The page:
How to secure reliable power supplies to mega cities

japan picTokyo Electric Power Company, TEPCO, has been invited by the Japanese Member Committee to lead a study entitled “How to Secure Reliable Power Supply to Mega Cities”. The latest insights on the work were presented at a workshop where around 30 experts from Asian countries gathered. This initiative, which is closely linked with the World Energy Council’s Financing Resilient Energy Infrastructure project, has been underway since March. The final report will be presented at the Asia Regional Meeting on 27 October in Addis Ababa, Ethiopia.

The objectives of the initiative are to identify common causes of past large scale blackouts in large cities in Asian countries and possible future risks that could cause major blackouts in large cities and to share best practices for preventing wide area blackouts in terms of power system planning ,operation as well as facility design.

At the workshop, experts from Asian countries including China, Hong Kong, Korea and Japan presented their best practices and future technologies for preventing wide area blackouts. There was also an intensive discussion about how to evaluate the probability and impact of possible future risks and what sort of measures should be taken.

The workshop began with a discussion on the definition of resilience and the difference between reliability and resilience. Resilience comes from the Latin word “resilio”, which literally refers to the ability of an object to rebound or return to its original shape or position after being stressed (bent, compressed, or stretched). In the concept of a power system, it refers to the ability of a power system to recover quickly following a disaster or, more generally, to the ability of anticipating extraordinary and high-impact, low-probability events, rapidly recovering from these disruptive events. It also involves lessons for the future in adapting operations and structures so as to prevent or mitigate the impact of similar events in the future. Adaptation thus refers to the long-term planning and operation measures taken to reduce vulnerability to external sudden shocks.

Mr Shinichi Imai of TEPCO, a leader of this project, said: “It is important to know that resilience is a concept which mainly focusses on low probability/high impact events that includes destruction of the infrastructure itself and which needs to be evaluated in the recovery period after the event. On the other hand, reliability is a conventional concept which focuses on high probability/lower impact events and only needs to be evaluated in terms of customer interruption time. Reliability is a static issue, but resilience is ongoing and an adaptive issue.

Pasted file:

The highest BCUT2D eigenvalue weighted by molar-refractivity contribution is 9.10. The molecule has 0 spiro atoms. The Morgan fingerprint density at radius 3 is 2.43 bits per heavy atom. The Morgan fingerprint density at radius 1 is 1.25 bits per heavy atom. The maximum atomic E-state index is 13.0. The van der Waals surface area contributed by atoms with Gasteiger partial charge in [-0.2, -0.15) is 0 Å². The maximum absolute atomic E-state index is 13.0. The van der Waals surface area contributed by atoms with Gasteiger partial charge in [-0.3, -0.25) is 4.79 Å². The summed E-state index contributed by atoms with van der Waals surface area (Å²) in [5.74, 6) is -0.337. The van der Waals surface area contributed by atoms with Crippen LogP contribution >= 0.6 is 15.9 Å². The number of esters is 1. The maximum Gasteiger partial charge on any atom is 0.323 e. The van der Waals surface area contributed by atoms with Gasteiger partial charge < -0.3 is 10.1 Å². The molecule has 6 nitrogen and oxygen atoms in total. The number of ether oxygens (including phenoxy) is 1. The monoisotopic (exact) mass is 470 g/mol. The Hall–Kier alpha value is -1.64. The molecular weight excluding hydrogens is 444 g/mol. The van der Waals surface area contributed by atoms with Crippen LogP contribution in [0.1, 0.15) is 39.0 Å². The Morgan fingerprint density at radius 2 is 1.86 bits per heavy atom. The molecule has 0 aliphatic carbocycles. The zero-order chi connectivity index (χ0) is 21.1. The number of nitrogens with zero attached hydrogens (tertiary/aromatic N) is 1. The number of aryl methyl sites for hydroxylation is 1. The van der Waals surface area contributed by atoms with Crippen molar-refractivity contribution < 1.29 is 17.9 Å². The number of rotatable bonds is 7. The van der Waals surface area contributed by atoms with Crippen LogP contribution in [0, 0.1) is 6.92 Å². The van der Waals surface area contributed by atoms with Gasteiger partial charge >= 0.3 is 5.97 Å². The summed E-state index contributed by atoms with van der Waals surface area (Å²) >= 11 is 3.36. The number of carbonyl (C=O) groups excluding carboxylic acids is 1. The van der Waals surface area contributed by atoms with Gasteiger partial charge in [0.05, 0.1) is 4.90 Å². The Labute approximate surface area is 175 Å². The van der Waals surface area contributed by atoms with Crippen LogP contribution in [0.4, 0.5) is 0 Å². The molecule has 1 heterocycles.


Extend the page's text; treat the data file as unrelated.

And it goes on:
In other words, we need to distinguish blackouts from disaster. A blackout occurs when a large portion of a power grid is disabled by a combination of unplanned contingencies, resulting in a temporary power interruption. A reliable and well-designed power system should be capable of minimising the amount of power disruption and of recovering very quickly from a blackout. On the other hand, a disaster, which usually includes blackouts, refers to severe and rapidly changing circumstances possibly never before experienced. A disaster can cause the incapacitation of several and often large parts of a power grid, which may last for a long period depending on the extent of the disaster. Hence, a power infrastructure that can maintain high levels of performance under any conditions should be reliable in the most “common” blackouts, but also resilient to much less frequent disasters.

In closing the workshop, Imai made the following points: “In the 20th Century, most of the large blackouts were caused by accidental destruction by third parties or operational inaccuracy.  However, in the 21st Century, more blackouts due to abnormal weather conditions are occurring more frequently.

“Utilities are highly recommended to have a “Probability /Impact Risk Assessment” scheme (Priority = Probability of worst case scenario * Impact on power supply) in order to prioritise the measures that need to be taken to avoid possible risks.  This assessment process should be repeated every year in a manner of PDCA (Plan-Do-Check-Action) cycle.

“Measures to be recommended should be classified into three categories, such as “Hardening/Reinforcement Measures”, “Smart/Operational Measures” and “Hybrid Measures”.

The final report will be presented at the Asia Regional Meeting in Addis Ababa, Ethiopia, in October.